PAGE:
The Auto Trader expert verdict: ★★★★★ ★★★★★ 3.8
Dynamically speaking, the UX is the most competitive car Lexus makes, blending a comfortable ride with neat, controlled handling. With the option of a petrol-electric hybrid or full electric powertrain it’s also going to be very strong on running costs. It’s a stylish car, too, though that does come at the expense of practicality and if you’re looking for a family friendly hybrid or electric crossover there are better options.
Reasons to buy
- Very sound financial package
- Generous luxury and safety kit
- Should be faultlessly reliable
At a glance
Running costs for a Lexus UX
The UX is one of Lexus’s most affordable cars, and importantly, it undercuts most of its premium-badged rivals by a wee bit, but don’t go thinking this is a cheap car, because it’s really not. Interestingly, though, it does have super-strong resale values that’ll massively help reduce long-term ownership costs for those that buy outright, and keep monthly payments down for those that get their car on finance.
However, it’s company car drivers who stand to make the biggest financial gains by choosing the UX. Compared with diesel-powered rivals, it has lower CO2 and – because it’s a hybrid – it also avoids the diesel surcharge, meaning monthly Benefit In Kind tax bills are much, much lower.
There’s also a full electric version coming too, which will be Lexus’s first EV. It’s more expensive to buy outright and pricier than crossovers like the Kia Soul EV or Hyundai Kona Electric. Lexus is positioned as more of a premium brand, though, and compared with the similar Volvo XC40 Recharge it looks decent value. If the 196-mile range is enough for you the savings in everything from VED to company car tax and home charging costs, could more than offset that higher purchase price.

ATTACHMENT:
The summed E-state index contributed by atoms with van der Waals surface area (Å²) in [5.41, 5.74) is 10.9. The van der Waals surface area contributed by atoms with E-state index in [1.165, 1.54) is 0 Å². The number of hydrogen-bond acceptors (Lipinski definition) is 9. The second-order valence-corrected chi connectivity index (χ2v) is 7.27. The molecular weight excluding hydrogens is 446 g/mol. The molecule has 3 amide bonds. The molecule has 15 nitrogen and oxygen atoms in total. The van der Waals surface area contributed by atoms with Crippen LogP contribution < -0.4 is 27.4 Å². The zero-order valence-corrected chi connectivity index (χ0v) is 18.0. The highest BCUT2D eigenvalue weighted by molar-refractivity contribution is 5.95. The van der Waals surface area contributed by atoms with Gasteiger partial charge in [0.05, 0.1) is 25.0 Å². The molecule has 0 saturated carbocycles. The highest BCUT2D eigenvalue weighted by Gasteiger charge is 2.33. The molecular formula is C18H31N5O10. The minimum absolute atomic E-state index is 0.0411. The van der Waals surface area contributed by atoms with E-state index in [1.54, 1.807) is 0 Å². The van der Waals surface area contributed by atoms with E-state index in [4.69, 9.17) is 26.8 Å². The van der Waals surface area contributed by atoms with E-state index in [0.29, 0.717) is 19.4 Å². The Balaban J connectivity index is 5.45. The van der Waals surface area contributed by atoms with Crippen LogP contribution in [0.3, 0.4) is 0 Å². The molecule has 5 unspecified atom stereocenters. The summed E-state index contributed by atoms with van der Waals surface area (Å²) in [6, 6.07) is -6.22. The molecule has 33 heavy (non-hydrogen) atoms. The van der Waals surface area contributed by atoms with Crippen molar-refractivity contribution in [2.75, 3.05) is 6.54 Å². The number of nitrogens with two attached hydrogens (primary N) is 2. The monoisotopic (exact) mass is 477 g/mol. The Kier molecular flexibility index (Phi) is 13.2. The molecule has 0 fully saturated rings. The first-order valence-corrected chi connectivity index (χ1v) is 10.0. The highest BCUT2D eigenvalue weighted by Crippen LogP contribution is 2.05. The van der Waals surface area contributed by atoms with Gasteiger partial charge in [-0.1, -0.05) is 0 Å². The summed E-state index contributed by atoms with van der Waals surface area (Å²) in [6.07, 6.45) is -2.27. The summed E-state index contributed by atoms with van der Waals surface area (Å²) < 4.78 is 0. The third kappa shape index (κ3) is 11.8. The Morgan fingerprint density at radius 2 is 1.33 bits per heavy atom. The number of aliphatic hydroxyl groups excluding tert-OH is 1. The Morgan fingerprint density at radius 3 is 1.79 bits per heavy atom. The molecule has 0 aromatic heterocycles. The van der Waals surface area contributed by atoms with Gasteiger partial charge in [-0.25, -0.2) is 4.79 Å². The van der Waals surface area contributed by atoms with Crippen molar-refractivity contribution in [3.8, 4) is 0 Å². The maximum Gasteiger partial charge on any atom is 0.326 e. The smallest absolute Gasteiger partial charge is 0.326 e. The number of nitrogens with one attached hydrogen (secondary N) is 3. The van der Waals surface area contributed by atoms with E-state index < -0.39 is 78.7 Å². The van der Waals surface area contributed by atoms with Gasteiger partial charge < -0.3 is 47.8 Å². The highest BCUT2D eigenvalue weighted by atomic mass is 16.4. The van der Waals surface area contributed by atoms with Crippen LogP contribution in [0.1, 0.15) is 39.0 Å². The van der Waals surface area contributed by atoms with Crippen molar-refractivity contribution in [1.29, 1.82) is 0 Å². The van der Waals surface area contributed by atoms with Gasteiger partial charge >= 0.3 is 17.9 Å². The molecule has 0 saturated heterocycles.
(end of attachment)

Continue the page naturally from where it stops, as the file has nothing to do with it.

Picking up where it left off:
Reliability of a Lexus UX
Meaningful reliability data on the UX is virtually impossible to come by, and the same goes for the Toyota C-HR to which it’s closely related.
The Toyota Prius – which also shares the same hardware – has traditionally scored very well in Warranty Direct’s Reliability Index, but that’ll refer to previous generations of the car that use different bits and bobs to the latest one, so you can only read so much into that.
You’ll just have to take solace in the fact that Lexus – and Toyota, for that matter – sits on or near the top of just about every reliability survey out there. And if something does go wrong, it’ll most likely be sorted relatively quickly and easily, because Lexus is renowned for its first-class customer service. You’re also protected by a three-year/60,000-mile warranty, while the hybrid parts are covered for five years/60,000 miles.
Safety for a Lexus UX
Standard safety kit includes automatic emergency braking (which slams on the brakes if the driver doesn’t react to warnings about an impending collision with another car, a pedestrian or various other detectable obstacles), active cruise control (which automatically adjusts your speed to keep you a safe distance from the car in front, and can automatically move the car along at lower speeds in stop-go traffic), lane keep assist (which steers you back into your lane if you start to wander out without indicating) and road sign assist (which reads nearby speed limit signs and, when the cruise control is activated, adjusts your speed automatically).
On top of all that, the range-topping Takumi model gets a blind spot monitor and rear cross traffic alert (which warns of cars approaching from the side as you reverse out of a parking space), which you can also add to the other two versions as an optional extra.
How comfortable is the Lexus UX